If you go to York University, you have probably heard of the Indian Cultural Association (ICA). Rahat Virji the current President of the Indian Cultural Association at York University gives us an insight of what ICA really does.
Indian Cultural Association’s main goal is to create a platform for students to express their talents. Before Indian Cultural Association was known as Bharatiya at York, it was primarily a social organization. They were known as the Bollywood club; they had pub nights, and Bollywood movie nights. ICA was blamed for not opening up or staying within closed doors. As the word Bharatiya is derived from Hindi, many people did not understand what Bharatiya meant. “It is not even an Indian “Student” Association where we are restricting ourselves to just students, but it is an Indian “Cultural” Association, we are trying to spread knowledge about the Indian culture, we are trying to allow people to celebrate the Indian culture” says Rahat Virji. The Indian Cultural Association holds political, social and cultural events.
The Indian Cultural Association tries to accommodate all kinds of interests which is why they have seven different portfolios including dance, academic, finance, membership volunteers, marketing, webmaster and events. For example the academic portfolio was in charge of a recent movie night event. This time instead of holding a Bollywood movie night, they held a documentary movie night, they showed a documentary titled “Born into Brothels”. It was shot in Calcutta. The documentary is based on a photographer who went to Calcutta and taught children of prostitutes. The photographer showed the children to view the world in a different lens. Then an organization was formed called “Kids with Cameras” that sends children to schools. has fundraisers and a sponsorship program. After the movie night, ICA held a fundraiser and sent money to the “Kids with Cameras” organization. Also ICA came first last year in the dance competition that happens during multicultural week. They have Bollywood dance classes throughout the year, and they performed at many places including Gerrard Festival and Chin Picnic. Great Job ICA!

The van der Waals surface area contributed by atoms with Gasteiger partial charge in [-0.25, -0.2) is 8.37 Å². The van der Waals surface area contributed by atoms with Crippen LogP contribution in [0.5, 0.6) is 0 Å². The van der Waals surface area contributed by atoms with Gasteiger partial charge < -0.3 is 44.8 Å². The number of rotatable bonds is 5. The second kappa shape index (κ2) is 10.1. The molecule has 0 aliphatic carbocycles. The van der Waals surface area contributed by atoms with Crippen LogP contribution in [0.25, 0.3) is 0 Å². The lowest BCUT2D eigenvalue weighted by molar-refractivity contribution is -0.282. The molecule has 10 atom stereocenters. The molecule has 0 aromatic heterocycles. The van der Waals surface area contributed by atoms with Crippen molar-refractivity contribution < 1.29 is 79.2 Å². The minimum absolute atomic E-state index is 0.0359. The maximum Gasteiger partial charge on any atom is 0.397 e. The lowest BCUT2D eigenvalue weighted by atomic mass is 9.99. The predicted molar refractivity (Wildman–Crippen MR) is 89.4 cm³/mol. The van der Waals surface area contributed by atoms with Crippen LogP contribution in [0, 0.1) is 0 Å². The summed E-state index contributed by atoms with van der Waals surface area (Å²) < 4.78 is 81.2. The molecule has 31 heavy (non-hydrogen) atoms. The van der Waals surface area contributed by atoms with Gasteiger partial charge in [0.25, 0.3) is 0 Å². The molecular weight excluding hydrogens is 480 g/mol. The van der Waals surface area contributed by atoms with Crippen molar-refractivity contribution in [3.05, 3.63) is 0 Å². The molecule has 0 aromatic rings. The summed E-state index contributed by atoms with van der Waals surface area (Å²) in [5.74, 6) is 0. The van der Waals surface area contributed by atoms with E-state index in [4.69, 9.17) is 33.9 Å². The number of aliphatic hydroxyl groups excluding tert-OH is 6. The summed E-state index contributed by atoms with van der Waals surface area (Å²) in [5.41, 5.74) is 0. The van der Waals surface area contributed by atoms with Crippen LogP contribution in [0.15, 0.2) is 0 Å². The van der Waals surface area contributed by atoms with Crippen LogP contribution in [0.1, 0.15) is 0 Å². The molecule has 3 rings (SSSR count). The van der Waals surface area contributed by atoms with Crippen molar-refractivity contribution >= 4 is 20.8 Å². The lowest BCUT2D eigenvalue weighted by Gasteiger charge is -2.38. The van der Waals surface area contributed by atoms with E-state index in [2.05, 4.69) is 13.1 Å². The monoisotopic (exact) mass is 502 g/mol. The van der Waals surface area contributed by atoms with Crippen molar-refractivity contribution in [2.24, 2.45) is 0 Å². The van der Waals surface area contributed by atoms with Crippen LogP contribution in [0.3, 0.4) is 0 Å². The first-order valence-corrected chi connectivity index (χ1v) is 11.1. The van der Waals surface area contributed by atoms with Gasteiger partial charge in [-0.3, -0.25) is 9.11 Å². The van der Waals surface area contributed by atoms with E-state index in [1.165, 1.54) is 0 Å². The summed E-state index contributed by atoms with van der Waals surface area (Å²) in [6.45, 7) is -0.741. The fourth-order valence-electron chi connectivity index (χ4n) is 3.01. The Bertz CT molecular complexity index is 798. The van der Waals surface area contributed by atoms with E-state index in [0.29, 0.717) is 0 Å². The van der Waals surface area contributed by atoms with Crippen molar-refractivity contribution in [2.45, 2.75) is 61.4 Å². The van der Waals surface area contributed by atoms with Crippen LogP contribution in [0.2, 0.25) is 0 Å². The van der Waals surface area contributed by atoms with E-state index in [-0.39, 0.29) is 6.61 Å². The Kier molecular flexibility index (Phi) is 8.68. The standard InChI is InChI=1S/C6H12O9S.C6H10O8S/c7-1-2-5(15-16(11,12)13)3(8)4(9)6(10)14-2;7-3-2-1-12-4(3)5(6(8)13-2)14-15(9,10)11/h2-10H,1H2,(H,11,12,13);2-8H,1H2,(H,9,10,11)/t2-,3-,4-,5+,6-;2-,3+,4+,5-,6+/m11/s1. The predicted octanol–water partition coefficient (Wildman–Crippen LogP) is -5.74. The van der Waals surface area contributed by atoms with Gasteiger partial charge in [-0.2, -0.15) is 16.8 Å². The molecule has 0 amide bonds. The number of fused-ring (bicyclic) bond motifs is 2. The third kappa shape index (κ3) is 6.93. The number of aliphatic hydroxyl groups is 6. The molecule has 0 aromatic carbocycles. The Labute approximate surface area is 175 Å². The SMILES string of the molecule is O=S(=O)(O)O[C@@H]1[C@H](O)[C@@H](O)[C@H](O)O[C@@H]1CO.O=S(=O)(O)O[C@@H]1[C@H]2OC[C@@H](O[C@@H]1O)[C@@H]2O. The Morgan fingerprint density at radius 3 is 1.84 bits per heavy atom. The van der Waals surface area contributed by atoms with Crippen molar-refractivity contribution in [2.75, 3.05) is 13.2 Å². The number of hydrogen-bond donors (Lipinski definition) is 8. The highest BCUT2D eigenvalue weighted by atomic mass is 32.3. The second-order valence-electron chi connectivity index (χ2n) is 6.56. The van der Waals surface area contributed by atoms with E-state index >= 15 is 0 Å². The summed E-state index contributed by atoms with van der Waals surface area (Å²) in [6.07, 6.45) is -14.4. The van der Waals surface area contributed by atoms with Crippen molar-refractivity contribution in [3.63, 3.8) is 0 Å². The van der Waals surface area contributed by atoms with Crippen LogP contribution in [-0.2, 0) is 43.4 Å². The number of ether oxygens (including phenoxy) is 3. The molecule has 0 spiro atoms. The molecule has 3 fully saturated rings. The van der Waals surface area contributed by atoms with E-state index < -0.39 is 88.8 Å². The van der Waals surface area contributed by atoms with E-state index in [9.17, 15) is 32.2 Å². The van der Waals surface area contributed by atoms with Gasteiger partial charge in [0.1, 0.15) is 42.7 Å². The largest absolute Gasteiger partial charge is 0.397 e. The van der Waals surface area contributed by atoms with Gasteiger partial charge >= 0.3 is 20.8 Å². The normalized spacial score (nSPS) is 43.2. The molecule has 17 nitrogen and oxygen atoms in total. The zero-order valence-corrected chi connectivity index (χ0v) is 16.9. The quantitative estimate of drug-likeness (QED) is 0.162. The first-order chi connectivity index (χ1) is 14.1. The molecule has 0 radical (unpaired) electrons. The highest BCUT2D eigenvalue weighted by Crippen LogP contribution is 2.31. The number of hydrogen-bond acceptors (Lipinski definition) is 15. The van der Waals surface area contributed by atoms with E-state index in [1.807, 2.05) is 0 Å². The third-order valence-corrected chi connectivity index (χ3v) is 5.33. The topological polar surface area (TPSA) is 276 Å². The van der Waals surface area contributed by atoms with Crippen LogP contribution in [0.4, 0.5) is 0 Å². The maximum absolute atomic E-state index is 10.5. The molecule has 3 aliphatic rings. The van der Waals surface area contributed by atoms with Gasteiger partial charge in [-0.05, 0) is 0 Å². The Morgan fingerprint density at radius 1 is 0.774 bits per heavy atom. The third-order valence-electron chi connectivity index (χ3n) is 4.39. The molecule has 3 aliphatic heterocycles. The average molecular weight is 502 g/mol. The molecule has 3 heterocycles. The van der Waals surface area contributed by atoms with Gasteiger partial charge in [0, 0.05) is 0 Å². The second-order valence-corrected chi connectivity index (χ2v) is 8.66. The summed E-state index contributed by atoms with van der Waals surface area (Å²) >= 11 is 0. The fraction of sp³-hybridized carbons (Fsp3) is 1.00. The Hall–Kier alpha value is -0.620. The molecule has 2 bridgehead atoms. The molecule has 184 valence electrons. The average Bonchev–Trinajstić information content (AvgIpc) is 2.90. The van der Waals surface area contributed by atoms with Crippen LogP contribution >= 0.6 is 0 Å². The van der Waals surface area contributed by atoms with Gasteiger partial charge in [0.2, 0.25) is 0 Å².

The Indian Cultural Association currently has more than 400 members. Elections are held at the end of the year. The students are sent out position openings on the listserv. You need certain volunteer hours for certain positions. Multicultural Week at York University is a great time to volunteer with ICA, as they always need people to help out and represent the amazing Indian Culture! You may become a member by giving a minimal fee of $5; this will give access to free events, discounted events, email updates and so on.
Rahat Virji came to Canada for studies from Bombay, India. he is currently doing a Specialized Honors in Financial Business Economics. When I asked Rahat Virji whether balancing academic life and the responsibilities that come with ICA is a challenge, she says, “It is, to be very honest, it is very hard. I don’t only do these two things, but I also work 24 hours a week, but there is so much exposure, I have learned so much from this group.”
According to Rahat Virji, racism still exists in our community. It is the sad reality. “Basically as soon as I came to York University, it was my first year, I did not know anyone , I had family but I was still living on campus. Winter was starting and it was depressing. People were not making an effort to understand me, I was facing covert racism. I had a strong Indian accent, when I said something, it was gone unheard, people ignored it. And eventually I got over it, I am really happy because it made me a stronger person today. There are different groups at York, there are some people who will make an effort to know who you are, and some who will push you to the side and tell you that you don’t belong here. Racism still exists within the community.”
People need to welcome people from different cultures, most of us living in Toronto already know how to do this. But some of us tend to forget that we are all human in the end. Hopefully next time you meet an intelligent, nice individual who just sounds or looks different from you, you will extend your hand to them rather than turning your back on them!
Rahul Bose is coming to York University on Monday Oct. 19th, noon -2 pm at the Health, Nursing and Environment Studies building, room 140.
Author: Noorah Uddin